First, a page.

The gaseous product stream is optionally contacted with a separate adsorbent in an adsorption zone. The adsorbent can be any adsorbent capable of adsorbing a heavy metal. More preferably, the adsorbent comprises, consists of or consists essentially of a material selected from the group consisting of a zeolite, amorphous carbon, and combinations thereof. The amorphous carbon can be an activated carbon or an activated charcoal. A treated gaseous product stream is withdrawn from the adsorption zone and contains less than about 20 weight %, preferably less than about 10 weight %, and more preferably less than about 5 weight % of the heavy metal contained in the gaseous feed stream.

EXAMPLES

The following examples are intended to be illustrative of the present invention and to teach one of ordinary skill in the art to make and use the invention. These examples are not intended to limit the invention in any way.

Preparation of Sorbent A

A 3.85 gram quantity of ammonium metavanadate (NH4VO3) was dissolved in 20 ml of a saturated solution of oxalic acid using a stirred hotplate. To this solution, 50% hydrogen peroxide was added dropwise to maintain a reddish color. The vanadium containing solution was then added to 20 grams of NuChar activated charcoal obtained from Mead West Vaco. After the activated charcoal was impregnated with the solution, the solid was dried in air at 200 C. for about 2 hours. The sample lost considerable weight, thought to be due to oxidation of the charcoal. This sample was not tested for mercury removal.

Preparation of Sorbent B

A 1.28 gram quantity of ammonium metavanadate (NH4VO3) was dissolved in 15 ml of a saturated solution of oxalic acid using a stirred hotplate. Hydrogen peroxide was not added to the solution. The vanadium containing solution was then added to 20 grams of NuChar activated charcoal obtained from Mead West Vaco. After the activated charcoal was impregnated with the solution, the solid was dried in air at 120 C. for about 3 hours. Then, the material was calcined in air for 2 hours at around 200 C.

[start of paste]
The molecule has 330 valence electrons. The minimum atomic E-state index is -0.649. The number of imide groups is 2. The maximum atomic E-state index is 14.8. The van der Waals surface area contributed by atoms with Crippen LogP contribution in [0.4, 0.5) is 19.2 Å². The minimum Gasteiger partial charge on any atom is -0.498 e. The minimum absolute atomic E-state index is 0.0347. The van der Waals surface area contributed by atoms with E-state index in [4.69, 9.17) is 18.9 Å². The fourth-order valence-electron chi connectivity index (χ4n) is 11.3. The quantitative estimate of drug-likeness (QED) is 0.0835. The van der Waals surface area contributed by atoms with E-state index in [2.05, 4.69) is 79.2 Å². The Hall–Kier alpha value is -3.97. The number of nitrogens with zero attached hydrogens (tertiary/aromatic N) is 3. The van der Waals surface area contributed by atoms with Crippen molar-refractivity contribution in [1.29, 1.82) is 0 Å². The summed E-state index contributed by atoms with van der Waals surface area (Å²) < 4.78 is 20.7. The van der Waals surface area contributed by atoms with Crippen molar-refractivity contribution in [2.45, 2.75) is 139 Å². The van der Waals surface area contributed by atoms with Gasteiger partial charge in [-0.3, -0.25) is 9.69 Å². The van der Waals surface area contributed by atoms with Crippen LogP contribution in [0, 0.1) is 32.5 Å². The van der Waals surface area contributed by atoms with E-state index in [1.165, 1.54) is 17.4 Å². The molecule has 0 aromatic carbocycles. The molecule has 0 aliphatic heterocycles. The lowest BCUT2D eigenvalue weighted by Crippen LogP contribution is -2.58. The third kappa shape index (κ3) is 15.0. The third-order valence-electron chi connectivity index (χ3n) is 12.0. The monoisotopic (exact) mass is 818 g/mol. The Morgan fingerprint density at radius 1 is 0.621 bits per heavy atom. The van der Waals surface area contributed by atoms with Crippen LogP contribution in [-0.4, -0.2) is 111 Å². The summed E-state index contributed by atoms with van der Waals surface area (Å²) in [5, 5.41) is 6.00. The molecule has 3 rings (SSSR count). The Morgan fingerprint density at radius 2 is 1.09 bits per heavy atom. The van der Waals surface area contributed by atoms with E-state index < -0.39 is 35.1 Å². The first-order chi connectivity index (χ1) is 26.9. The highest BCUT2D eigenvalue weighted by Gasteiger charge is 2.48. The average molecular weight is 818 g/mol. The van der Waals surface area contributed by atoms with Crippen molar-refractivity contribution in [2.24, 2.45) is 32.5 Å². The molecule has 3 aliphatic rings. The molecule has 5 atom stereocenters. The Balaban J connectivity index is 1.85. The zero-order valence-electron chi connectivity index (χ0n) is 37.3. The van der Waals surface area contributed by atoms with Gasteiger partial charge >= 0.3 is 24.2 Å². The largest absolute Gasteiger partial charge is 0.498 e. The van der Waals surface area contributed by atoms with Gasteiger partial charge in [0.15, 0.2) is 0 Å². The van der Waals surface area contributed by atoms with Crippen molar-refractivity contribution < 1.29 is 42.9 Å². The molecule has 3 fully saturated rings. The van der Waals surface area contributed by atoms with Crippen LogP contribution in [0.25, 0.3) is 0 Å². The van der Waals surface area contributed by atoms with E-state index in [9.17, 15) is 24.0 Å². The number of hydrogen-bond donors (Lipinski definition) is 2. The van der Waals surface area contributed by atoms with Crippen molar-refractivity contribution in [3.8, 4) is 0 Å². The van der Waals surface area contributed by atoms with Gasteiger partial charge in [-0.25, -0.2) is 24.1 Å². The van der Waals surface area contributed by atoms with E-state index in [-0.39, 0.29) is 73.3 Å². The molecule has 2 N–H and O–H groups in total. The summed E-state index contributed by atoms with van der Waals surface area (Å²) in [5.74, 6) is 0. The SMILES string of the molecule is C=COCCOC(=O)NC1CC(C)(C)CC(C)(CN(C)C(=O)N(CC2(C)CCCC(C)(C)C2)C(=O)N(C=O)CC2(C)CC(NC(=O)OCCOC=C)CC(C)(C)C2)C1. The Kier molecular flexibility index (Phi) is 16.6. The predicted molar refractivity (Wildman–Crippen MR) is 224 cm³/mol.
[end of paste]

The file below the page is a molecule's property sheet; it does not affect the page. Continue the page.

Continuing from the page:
Preparation of Sorbent C

A 2.56 gram quantity of ammonium metavanadate (NH4VO3) was dissolved in 20 ml of a saturated solution of oxalic acid using a stirred hotplate. To this solution, 2 drops of 50% hydrogen peroxide was added to maintain a reddish color. The vanadium containing solution was then added to 20 grams of NuChar activated charcoal obtained from Mead West Vaco. The above steps were repeated 5 times in order to make ˜100 g of sorbent. After the activated charcoal was impregnated with the solution and all 5 portions were combined, the solid was dried at about 116 C. for about 2 hours. The material was calcined under N2 for 2 hours at around 310 C., then cooled to 150 C. whereupon the N2 blanket was replaced by air, and the 150 C. temperature under air flow was held for 1 hour.

Preparation of Sorbent D

A 1.54 gram quantity of ammonium metavanadate (NH4VO3) was dissolved in a solution containing 5 ml of a 2 Molar oxalic acid solution and 20 ml of water, using a stirred hotplate. Hydrogen peroxide was not added to the solution. The vanadium containing solution was then added to 20 grams of NuChar activated charcoal obtained from Mead West Vaco. After the activated charcoal was impregnated with the solution, the solid was dried at 110 C. for about 1.5 hours. Then, the material was calcined under N2 for 2 hours at around 149 C.

Evaluation of Sorbent to Remove Mercury

The following procedure was used to test the ability of the sorbent to remove mercury from a gas stream. Mercury was added by passing the gas stream at room temperature through a gas bottle containing elemental mercury. The mercury content in the gas stream could be varied, and was measured for each Run. The mercury containing gas stream was then passed through a sample tube containing the sorbent. The tube was located in a furnace wherein the temperature was held constant at around 150 C. The efficiency of mercury removal was determined by measuring the amount of mercury entering and leaving the solid sorbent and is defined as the difference between the inlet and outlet mercury concentrations divided by the inlet concentration. These concentrations were determined by using a Jerome Mercury Analyzer for Sorbent B that measures only elemental mercury; and a PS analytical mercury analyzer for Sorbents C through E which measures ionic and elemental mercury. Results are shown in the Figures.

For some tests, water, HCl and sulfur and nitrogen oxides were added to the gas stream prior to contact with the sorbent such that the gas stream contained around 700 ppm μg/m3 SO2, around 140 ppm NO and around 7 ppm NO2. To add moisture, the gas stream was passed through a water bubbler (e.g., at a temperature of 50 C., the gas stream will contain 10% water vapor).

The results in the Figures clearly indicate that the inventive sorbents are effective for mercury removal. FIG. 1 shows that the Hg removal efficiency of Sorbent B, which was prepared without the use of H2O2, dropped off fairly substantially after reaching ˜1000 μg/g of Hg uptake. FIGS. 2 and 3 show that Sorbent C, which was prepared using H2O2, maintained high Hg removal efficiency, whether in the presence of air only or a high SO2, NOx, HCl flue blend, and overall had higher Hg removal efficiencies as compared to Sorbent D in FIG. 5, which was prepared without the use of H2O2.